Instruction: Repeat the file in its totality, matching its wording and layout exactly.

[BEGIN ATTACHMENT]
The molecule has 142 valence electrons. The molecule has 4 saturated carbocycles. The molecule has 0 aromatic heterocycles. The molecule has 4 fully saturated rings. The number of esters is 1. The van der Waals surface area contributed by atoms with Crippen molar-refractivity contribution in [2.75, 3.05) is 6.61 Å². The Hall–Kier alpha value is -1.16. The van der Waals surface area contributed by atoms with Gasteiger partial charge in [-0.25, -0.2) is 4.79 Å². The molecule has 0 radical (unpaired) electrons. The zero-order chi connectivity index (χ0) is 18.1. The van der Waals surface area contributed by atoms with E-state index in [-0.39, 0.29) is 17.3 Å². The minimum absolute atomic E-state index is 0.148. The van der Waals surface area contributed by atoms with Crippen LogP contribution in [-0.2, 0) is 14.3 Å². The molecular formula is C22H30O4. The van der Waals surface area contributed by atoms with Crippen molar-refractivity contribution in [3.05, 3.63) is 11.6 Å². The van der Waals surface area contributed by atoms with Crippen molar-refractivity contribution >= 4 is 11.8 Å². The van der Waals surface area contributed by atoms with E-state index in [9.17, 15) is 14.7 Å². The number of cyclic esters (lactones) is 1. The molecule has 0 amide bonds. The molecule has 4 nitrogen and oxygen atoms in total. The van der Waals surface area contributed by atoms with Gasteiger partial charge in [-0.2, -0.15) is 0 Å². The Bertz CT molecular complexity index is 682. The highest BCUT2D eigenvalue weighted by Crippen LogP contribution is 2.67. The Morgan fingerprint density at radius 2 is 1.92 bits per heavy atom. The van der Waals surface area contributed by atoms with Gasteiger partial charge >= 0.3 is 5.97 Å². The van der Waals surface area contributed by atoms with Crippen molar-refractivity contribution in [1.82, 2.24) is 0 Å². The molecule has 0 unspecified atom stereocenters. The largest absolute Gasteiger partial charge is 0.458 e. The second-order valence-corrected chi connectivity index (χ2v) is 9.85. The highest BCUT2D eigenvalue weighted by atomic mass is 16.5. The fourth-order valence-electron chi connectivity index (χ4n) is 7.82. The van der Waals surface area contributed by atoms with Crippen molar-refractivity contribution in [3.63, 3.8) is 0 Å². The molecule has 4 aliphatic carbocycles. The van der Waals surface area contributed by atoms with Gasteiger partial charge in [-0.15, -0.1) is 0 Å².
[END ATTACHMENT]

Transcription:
The molecule has 142 valence electrons. The molecule has 4 saturated carbocycles. The molecule has 0 aromatic heterocycles. The molecule has 4 fully saturated rings. The number of esters is 1. The van der Waals surface area contributed by atoms with Crippen molar-refractivity contribution in [2.75, 3.05) is 6.61 Å². The Hall–Kier alpha value is -1.16. The van der Waals surface area contributed by atoms with Gasteiger partial charge in [-0.25, -0.2) is 4.79 Å². The molecule has 0 radical (unpaired) electrons. The zero-order chi connectivity index (χ0) is 18.1. The van der Waals surface area contributed by atoms with E-state index in [-0.39, 0.29) is 17.3 Å². The minimum absolute atomic E-state index is 0.148. The van der Waals surface area contributed by atoms with Crippen LogP contribution in [-0.2, 0) is 14.3 Å². The molecular formula is C22H30O4. The van der Waals surface area contributed by atoms with Crippen molar-refractivity contribution in [3.05, 3.63) is 11.6 Å². The van der Waals surface area contributed by atoms with Crippen molar-refractivity contribution >= 4 is 11.8 Å². The van der Waals surface area contributed by atoms with E-state index in [9.17, 15) is 14.7 Å². The number of cyclic esters (lactones) is 1. The molecule has 0 amide bonds. The molecule has 4 nitrogen and oxygen atoms in total. The van der Waals surface area contributed by atoms with Gasteiger partial charge in [-0.2, -0.15) is 0 Å². The Bertz CT molecular complexity index is 682. The highest BCUT2D eigenvalue weighted by Crippen LogP contribution is 2.67. The Morgan fingerprint density at radius 2 is 1.92 bits per heavy atom. The van der Waals surface area contributed by atoms with Gasteiger partial charge >= 0.3 is 5.97 Å². The van der Waals surface area contributed by atoms with Crippen molar-refractivity contribution in [1.82, 2.24) is 0 Å². The molecule has 0 unspecified atom stereocenters. The largest absolute Gasteiger partial charge is 0.458 e. The second-order valence-corrected chi connectivity index (χ2v) is 9.85. The highest BCUT2D eigenvalue weighted by atomic mass is 16.5. The fourth-order valence-electron chi connectivity index (χ4n) is 7.82. The van der Waals surface area contributed by atoms with Crippen molar-refractivity contribution in [3.63, 3.8) is 0 Å². The molecule has 4 aliphatic carbocycles. The van der Waals surface area contributed by atoms with Gasteiger partial charge in [-0.15, -0.1) is 0 Å².